Rana Plaza, the death of 1134 workers, was a devastating tragedy that shook the world. To make sure it did not turn into a tiny tremor, like the seven accidents like this that still happen on an annual basis, Rana Plaza sparked the Fashion Revolution. April 24th is now permanently marked on the Fashion Calendar to make sure we never forget, but also to continue actively working on change.
Is it possible for brands to operate fairly and sustainably in the current industry? Yes, good factories do exist. Start-up brands like Mud Jeans invested heavily in the entire supply chain as well as using 40% recycled materials in their products. However, even companies like Fair Phone have to admit they cannot guarantee a full 100% fair and sustainable source for all the parts used. But it is possible to use your business as a force of good. CSR is a benefit, not a burden.
The National Action Plan, a fairly recent Dutch agreement, saw seventy Dutch participating companies pledge to improve their supply chains. It’s a start. But is the law really the place to look for change? Signing the covenant is done so freely, change out of choice, not out of any legal obligation.
Faith seems to still be inspired first and foremost by the conscious consumer, who is willing to use and trust their common sense. Consumers who shop at places like Charlie + Marie, or Studio Jux and more, who consult Rank a Brand to find out what to buy. Consumers who are not afraid to ask questions. #WhoMadeMyClothes? Because they do want to know.
Table 4: New Area
Marina Toeters: By-Wire
Hanneke op den Brouw: ECAP.eu Project leader
Cecile Scheele: Goodbrandz, Dutch sustainable Fashion Week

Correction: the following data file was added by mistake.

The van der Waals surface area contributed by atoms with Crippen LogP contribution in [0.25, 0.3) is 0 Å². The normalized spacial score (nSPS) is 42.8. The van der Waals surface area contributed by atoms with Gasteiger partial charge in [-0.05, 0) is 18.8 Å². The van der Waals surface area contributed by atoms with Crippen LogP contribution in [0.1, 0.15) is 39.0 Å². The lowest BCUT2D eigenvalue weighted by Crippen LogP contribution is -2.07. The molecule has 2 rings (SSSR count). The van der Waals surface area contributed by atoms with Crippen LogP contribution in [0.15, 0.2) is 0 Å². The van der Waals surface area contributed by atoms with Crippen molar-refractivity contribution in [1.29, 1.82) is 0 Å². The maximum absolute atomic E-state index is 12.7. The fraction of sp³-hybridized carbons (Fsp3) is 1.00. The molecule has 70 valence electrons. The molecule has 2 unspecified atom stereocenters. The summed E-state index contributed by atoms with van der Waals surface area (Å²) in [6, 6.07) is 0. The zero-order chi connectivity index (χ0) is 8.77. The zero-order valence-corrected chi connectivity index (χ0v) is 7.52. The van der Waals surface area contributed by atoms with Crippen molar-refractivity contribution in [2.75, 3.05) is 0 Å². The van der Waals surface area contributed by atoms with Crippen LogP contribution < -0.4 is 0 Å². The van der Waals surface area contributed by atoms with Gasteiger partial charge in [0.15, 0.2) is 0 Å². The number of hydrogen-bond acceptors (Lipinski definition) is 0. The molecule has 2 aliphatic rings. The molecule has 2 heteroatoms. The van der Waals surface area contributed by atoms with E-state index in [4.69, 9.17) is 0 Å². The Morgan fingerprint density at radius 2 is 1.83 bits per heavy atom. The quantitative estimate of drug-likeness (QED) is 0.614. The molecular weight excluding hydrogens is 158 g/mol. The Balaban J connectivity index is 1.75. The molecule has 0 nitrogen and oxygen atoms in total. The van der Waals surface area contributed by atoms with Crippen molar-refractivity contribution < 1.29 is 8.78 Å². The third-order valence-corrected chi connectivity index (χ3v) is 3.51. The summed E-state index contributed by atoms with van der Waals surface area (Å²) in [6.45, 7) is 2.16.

Consumers sometimes become retailers, borne out of their frustration in finding fairly made, sustainable clothes. Some retailers, like Cecile Scheele do not stop at that, and broaden the scope by offering a platform to others, with the Sustainable Fashion Week. This event will be held again in October 2017 for the 4th time, adding to other great initiatives like the Fashion Revolution and Clean Clothes Campaign.
Vice versa, retailers and designers are also consumers in their own right. Even though sourcing and producing sustainably and demanding fair wages and safe work environments are luckily part of the fashion curriculum these days, there are still some discrepancies. Teaching fashion students to steer clear from the fast fashion industry pitfalls, Gwenn Cunningham has noticed fashion students are often keen to play their part as a creator, while lapsing when in the role of consumer. The temptation for a quick and dirty purchase is still often to strong, when on a small budget, like most students are.
The story behind products is again emphasised as being essential for conveying the message. Brands need their consumers to really connect with their purchases in order to have a lasting impact. The return of small scale ateliers and the value of craftsmanship do help customers to understand the real value of clothes, that have been well made in every sense of the word. These are tiny steps in a world inhabited by giants. Sustainable fashion may not have enough of a mainstream image yet, and is possibly still too often seen as a guilt free gimmick for the “woolly sock wearers”.
The role of governments remains up for debate. Yes, the green vote has grown substantially in the recent election in The Netherlands, but what power do they really hold? A liberal cabinet will not be keen to impose measures that will curb the free market. On a European level ECAP, the European Clothing Action Plan, has been formed to, as they state ‘bring environmental and economic benefit to the clothing sector.’
Focus on the consumer is still key. The demand determines change and your money is your vote. So the real challenge lies in how we reach more consumers – and convince everyone to be more involved.
Tell everyone! Educate yourself. There is no excuse left in the current climate of digital technology and social media. You are better connected than ever before. Dare to be different and dare to be disruptive. One small step anyone can take, starts with a simple question: Who made my clothes?
New beginnings; The evening started with TV Host Milouska Meulens who told us to wear her Vintage wedding dress. The evening ended up with a Fairtrade cotton weddingdress specially made for the Fairtradeweek 2010 by Ecological Republic.
Host: Roosmarie Ruigrok – Clean & Unique
Presented by: TV host Milouska Meulens